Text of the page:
New Smart Technology Can Predict Water Infrastructure Failures

Water Infrastructure Failure Inspection

Image Courtesy of Sydney Water

Age, material and soil type are just three causes behind an average 7,000 failures per year of Australia’s critical water mains.

Now NICTA, a specialist information and communications technology research and development organisation, is collaborating with Sydney Water to improve the assessment of water pipes using technology that forecasts potential breakages in the system.

The technology learns at it goes and can more accurately identify which pipes are at risk of failure. Potential savings to Australia’s water utilities and the community are estimated at $700 million a year in reactive repairs and maintenance.

The agreement follows trials in Wollongong where the advanced machine learning techniques accurately predicted breaks in the following year with twice the precision of the existing technology. The system will now be integrated with pipe failure data from Sydney Water to reduce the inconvenience and expense incurred by water pipe breakages.

“All water utilities with buried water pipes are faced with the issue of finding pipes that are at high-risk of failure before they fail and result in significant disruptions to the community. To do this we need accurate models to identify high-risk pipes which can cope with the differences in age, pipe material, environmental conditions and urbanisation,” said Kevin Young, managing director of Sydney Water. “We need smart technology to help provide answers. NICTA’s approach is innovative and has the potential to have worldwide impact in pipe condition assessment. We have introduced the approach to our international colleagues, who are keenly watching the outcomes.”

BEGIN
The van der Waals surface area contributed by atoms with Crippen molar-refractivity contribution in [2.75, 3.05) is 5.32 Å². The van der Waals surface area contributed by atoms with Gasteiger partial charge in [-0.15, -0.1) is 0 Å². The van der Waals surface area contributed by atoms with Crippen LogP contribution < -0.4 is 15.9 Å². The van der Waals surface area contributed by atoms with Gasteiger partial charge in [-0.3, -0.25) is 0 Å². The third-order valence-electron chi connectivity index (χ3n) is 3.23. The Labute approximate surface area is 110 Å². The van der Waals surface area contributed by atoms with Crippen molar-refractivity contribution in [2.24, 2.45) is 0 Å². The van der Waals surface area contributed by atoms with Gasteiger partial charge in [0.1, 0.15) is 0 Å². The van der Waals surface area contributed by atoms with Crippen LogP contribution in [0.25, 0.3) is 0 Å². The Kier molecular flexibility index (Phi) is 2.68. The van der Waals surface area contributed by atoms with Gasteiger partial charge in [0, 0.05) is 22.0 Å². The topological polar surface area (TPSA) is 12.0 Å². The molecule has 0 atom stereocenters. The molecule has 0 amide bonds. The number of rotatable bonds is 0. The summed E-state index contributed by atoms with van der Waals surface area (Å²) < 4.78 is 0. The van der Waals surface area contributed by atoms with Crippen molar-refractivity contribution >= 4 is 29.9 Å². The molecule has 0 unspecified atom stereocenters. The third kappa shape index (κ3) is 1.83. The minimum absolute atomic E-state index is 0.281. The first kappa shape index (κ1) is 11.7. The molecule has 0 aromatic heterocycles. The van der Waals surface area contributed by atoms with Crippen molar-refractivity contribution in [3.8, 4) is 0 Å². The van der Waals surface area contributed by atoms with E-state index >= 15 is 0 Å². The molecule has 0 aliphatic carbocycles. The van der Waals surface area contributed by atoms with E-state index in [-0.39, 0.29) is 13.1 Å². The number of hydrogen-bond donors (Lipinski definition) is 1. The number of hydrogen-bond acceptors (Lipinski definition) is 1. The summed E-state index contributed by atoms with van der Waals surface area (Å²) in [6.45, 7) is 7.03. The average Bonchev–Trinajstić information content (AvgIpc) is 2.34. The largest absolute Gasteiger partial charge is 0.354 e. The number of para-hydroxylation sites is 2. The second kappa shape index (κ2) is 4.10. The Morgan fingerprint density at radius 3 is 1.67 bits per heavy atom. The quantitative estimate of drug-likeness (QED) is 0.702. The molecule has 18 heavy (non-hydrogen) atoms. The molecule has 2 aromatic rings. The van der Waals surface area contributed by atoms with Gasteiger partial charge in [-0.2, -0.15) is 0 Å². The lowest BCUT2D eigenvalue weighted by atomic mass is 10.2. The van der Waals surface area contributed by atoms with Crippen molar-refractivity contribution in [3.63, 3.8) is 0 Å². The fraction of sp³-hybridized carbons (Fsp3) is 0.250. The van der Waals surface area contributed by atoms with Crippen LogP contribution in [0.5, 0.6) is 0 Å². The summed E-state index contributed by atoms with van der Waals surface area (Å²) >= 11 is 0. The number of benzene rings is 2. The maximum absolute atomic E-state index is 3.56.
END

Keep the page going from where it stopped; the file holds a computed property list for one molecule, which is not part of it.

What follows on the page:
Orchard Hills Water Filtration Plant

Orchard Hills Water Filtration Plant. Image Courtesy Of: Sydney Water

“Our approach draws on NICTA’s specialty in machine learning,” said Dr Fang Chen, NICTA’s technical lead on the project. “We have developed a new computer modelling based approach to estimate the likelihood of pipe failure. Our approach could also be applied to other infrastructure failure prediction, such as bridges.”

Meanwhile, in a further move to drive greater efficiencies for customers, Sydney Water has also awarded Thiess a five-year operations and facilities maintenance services contract, with a further two-year option, starting July 1, 2013.

Thiess will provide mechanical and electrical services for Sydney Water’s water and waste water treatment plants and networks, and facilities management for more than 2,000 sites and buildings.

 “The contract is one of the largest of its kind in Australia’s water industry,” said Young. “This partnership will contribute to a more competitive and productive Sydney Water which will help keep customer bills as low as possible, while maintaining a high level of service.”

By Justin McGar
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